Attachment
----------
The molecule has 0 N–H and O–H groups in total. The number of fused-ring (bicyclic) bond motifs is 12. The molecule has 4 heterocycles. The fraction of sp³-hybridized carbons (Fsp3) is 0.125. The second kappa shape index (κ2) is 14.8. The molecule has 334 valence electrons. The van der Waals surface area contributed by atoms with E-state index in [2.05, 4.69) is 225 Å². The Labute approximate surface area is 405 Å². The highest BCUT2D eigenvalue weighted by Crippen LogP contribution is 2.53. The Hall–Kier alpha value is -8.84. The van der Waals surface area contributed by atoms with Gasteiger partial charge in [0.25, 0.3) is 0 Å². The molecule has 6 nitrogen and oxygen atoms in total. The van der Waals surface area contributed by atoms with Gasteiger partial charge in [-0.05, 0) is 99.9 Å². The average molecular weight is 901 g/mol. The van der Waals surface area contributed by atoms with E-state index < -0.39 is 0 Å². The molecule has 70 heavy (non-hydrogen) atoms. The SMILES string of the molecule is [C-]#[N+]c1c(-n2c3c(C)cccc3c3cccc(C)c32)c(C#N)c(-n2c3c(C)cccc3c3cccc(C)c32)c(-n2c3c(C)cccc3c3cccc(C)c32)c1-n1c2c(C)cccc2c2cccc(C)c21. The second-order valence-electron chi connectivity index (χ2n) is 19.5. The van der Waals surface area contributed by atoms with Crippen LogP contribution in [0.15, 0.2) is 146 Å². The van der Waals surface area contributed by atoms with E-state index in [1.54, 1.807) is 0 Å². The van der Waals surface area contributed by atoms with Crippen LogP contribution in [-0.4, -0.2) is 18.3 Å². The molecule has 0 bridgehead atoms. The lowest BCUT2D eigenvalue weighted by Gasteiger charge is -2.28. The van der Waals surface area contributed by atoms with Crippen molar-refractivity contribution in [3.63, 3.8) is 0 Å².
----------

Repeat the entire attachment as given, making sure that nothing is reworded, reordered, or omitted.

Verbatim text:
The molecule has 0 N–H and O–H groups in total. The number of fused-ring (bicyclic) bond motifs is 12. The molecule has 4 heterocycles. The fraction of sp³-hybridized carbons (Fsp3) is 0.125. The second kappa shape index (κ2) is 14.8. The molecule has 334 valence electrons. The van der Waals surface area contributed by atoms with E-state index in [2.05, 4.69) is 225 Å². The Labute approximate surface area is 405 Å². The highest BCUT2D eigenvalue weighted by Crippen LogP contribution is 2.53. The Hall–Kier alpha value is -8.84. The van der Waals surface area contributed by atoms with Gasteiger partial charge in [0.25, 0.3) is 0 Å². The molecule has 6 nitrogen and oxygen atoms in total. The van der Waals surface area contributed by atoms with Gasteiger partial charge in [-0.05, 0) is 99.9 Å². The average molecular weight is 901 g/mol. The van der Waals surface area contributed by atoms with E-state index < -0.39 is 0 Å². The molecule has 70 heavy (non-hydrogen) atoms. The SMILES string of the molecule is [C-]#[N+]c1c(-n2c3c(C)cccc3c3cccc(C)c32)c(C#N)c(-n2c3c(C)cccc3c3cccc(C)c32)c(-n2c3c(C)cccc3c3cccc(C)c32)c1-n1c2c(C)cccc2c2cccc(C)c21. The second-order valence-electron chi connectivity index (χ2n) is 19.5. The van der Waals surface area contributed by atoms with Crippen LogP contribution in [0.15, 0.2) is 146 Å². The van der Waals surface area contributed by atoms with E-state index in [1.54, 1.807) is 0 Å². The van der Waals surface area contributed by atoms with Crippen LogP contribution in [-0.4, -0.2) is 18.3 Å². The molecule has 0 bridgehead atoms. The lowest BCUT2D eigenvalue weighted by Gasteiger charge is -2.28. The van der Waals surface area contributed by atoms with Crippen molar-refractivity contribution in [3.63, 3.8) is 0 Å².